Contributed by Casey Reason, Ph.D.
There has certainly been a great deal of controversy in recent months regarding the use of summative teacher evaluation systems as a means for inspiring school improvement. Many states have required districts to rethink their systems for teacher evaluation and to use approaches that include a slew of data points that previously were only mentioned in qualitative narratives within the evaluation document. Today, districts often require input from administrators, students, and even parents. Teacher performance may also be weighed by considering factors such as the performance of their students on standardized tests and other classroom assessments. While much has been written about the challenges of implementation and the potential for miscarriages of justice, it’s clear that there also can be some unique advantages if implemented with open communication and generous input on the process.
Below, you’ll find four advantages to be realized with implementation of a carefully constructed and weighted summative teacher evaluation system.
Separating formative & summative teacher evaluations
Summative and formative assessments have very different functions within the school community. Formative assessments allow administrators to identify growth opportunities and participate in the process of managing their own learning trajectory. Summative evaluations, on the other hand, give districts the opportunity to make a definitive judgment on the performance of the teacher. Seeing these evaluation systems differently is important for the growth of the profession and this latest movement towards a more thoughtful construction of formative assessments arguably helps lead the conversation in an informative way. Ultimately, improvement in the delivery of these evaluation archetypes is vital to teacher growth and improving learning opportunities for the students the school serves.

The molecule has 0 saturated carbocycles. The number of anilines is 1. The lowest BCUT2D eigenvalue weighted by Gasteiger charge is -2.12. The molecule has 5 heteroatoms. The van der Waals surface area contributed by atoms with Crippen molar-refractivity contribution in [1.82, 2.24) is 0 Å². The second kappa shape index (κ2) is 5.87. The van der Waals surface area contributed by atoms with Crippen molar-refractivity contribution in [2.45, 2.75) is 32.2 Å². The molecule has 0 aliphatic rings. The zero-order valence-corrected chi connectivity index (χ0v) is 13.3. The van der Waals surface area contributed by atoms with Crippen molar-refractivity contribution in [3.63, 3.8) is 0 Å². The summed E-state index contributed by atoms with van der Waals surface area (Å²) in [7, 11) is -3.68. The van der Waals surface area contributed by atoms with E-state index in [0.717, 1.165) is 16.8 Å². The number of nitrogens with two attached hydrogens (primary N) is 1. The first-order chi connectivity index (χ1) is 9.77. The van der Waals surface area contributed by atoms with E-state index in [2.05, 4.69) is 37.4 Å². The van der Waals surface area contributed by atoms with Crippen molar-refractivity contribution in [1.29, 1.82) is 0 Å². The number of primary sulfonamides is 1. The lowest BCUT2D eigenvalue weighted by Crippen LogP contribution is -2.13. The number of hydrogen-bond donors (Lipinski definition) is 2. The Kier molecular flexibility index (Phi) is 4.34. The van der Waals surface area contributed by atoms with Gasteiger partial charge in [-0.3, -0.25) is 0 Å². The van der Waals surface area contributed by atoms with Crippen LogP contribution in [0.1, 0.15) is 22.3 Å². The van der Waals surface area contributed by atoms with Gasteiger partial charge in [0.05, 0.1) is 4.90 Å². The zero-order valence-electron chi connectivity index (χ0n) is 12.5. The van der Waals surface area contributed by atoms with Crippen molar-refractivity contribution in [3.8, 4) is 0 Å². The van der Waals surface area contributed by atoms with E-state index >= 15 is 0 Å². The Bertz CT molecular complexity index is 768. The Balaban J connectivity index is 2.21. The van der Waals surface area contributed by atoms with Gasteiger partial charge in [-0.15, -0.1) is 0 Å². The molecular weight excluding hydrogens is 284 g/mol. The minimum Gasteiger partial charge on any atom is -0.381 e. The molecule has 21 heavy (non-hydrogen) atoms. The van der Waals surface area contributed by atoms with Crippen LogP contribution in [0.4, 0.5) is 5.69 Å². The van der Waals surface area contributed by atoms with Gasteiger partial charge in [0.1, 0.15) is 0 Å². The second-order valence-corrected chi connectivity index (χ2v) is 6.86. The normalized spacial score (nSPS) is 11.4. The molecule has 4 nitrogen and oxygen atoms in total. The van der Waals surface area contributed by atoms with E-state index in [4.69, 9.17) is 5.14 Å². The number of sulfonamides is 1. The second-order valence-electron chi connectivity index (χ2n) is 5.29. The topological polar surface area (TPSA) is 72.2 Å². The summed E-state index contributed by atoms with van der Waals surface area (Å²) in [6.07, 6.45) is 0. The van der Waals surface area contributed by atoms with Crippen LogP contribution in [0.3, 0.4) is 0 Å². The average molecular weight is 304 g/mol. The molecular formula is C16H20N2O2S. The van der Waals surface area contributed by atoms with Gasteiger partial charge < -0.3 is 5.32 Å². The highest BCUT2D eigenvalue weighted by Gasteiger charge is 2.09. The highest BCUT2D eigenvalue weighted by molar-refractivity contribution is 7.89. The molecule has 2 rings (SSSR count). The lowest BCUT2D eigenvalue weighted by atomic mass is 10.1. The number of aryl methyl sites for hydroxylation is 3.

Opportunities for local choice
While there are some states with only a minimum localized choice, the best case scenario districts can establish new evaluation criteria and assign relative weights based on the needs and priorities of the local district.
To illustrate this possibility, a district may decide that teachers will be evaluated summatively in relationship to the following categories:
In looking at the five categories above, a local school district may have the choice to then establish how much weight should be assigned to each of these five categories. Are administrative ratings worth 20%? 40%? Should student ratings be worth 10%? Less? More?
The decision point regarding these questions may be very different from one district to the next. For example, a district with well-supported and sustained professional learning communities may find that their classroom assessments are indeed highly valid and reliable. The teachers themselves may feel that student performance of these locally-based assessments is arguably a more accurate measure of their performance than, for example, a newly adopted standardized test at the state level. Of course the opposite could be true wherein local classroom assessments have very little validity and reliability information and, as a result, the relative weight may need to be shifted away from this area of emphasis. In pursuit of a best practice implementation, it’s always wise to get a large amount of cross-sectional input in establishing criterion weight within an evaluation document. Without significant levels of teacher input, the likelihood of successful implementation is significantly reduced.